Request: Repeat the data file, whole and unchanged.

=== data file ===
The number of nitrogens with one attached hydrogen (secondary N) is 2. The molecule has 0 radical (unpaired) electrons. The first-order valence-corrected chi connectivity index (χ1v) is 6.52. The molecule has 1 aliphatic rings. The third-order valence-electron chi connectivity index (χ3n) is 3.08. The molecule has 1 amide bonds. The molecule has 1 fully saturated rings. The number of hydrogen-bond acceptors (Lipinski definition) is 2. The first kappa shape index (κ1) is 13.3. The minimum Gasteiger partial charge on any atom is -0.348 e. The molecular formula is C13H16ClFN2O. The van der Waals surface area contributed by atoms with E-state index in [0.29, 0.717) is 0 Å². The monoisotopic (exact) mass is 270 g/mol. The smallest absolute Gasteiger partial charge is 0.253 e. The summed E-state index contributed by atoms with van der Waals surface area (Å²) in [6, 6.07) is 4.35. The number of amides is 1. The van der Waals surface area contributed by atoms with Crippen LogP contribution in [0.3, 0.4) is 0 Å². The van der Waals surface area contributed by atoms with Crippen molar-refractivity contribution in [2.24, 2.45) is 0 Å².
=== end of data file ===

The number of nitrogens with one attached hydrogen (secondary N) is 2. The molecule has 0 radical (unpaired) electrons. The first-order valence-corrected chi connectivity index (χ1v) is 6.52. The molecule has 1 aliphatic rings. The third-order valence-electron chi connectivity index (χ3n) is 3.08. The molecule has 1 amide bonds. The molecule has 1 fully saturated rings. The number of hydrogen-bond acceptors (Lipinski definition) is 2. The first kappa shape index (κ1) is 13.3. The minimum Gasteiger partial charge on any atom is -0.348 e. The molecular formula is C13H16ClFN2O. The van der Waals surface area contributed by atoms with E-state index in [0.29, 0.717) is 0 Å². The monoisotopic (exact) mass is 270 g/mol. The smallest absolute Gasteiger partial charge is 0.253 e. The summed E-state index contributed by atoms with van der Waals surface area (Å²) in [6, 6.07) is 4.35. The number of amides is 1. The van der Waals surface area contributed by atoms with Crippen LogP contribution in [0.3, 0.4) is 0 Å². The van der Waals surface area contributed by atoms with Crippen molar-refractivity contribution in [2.24, 2.45) is 0 Å².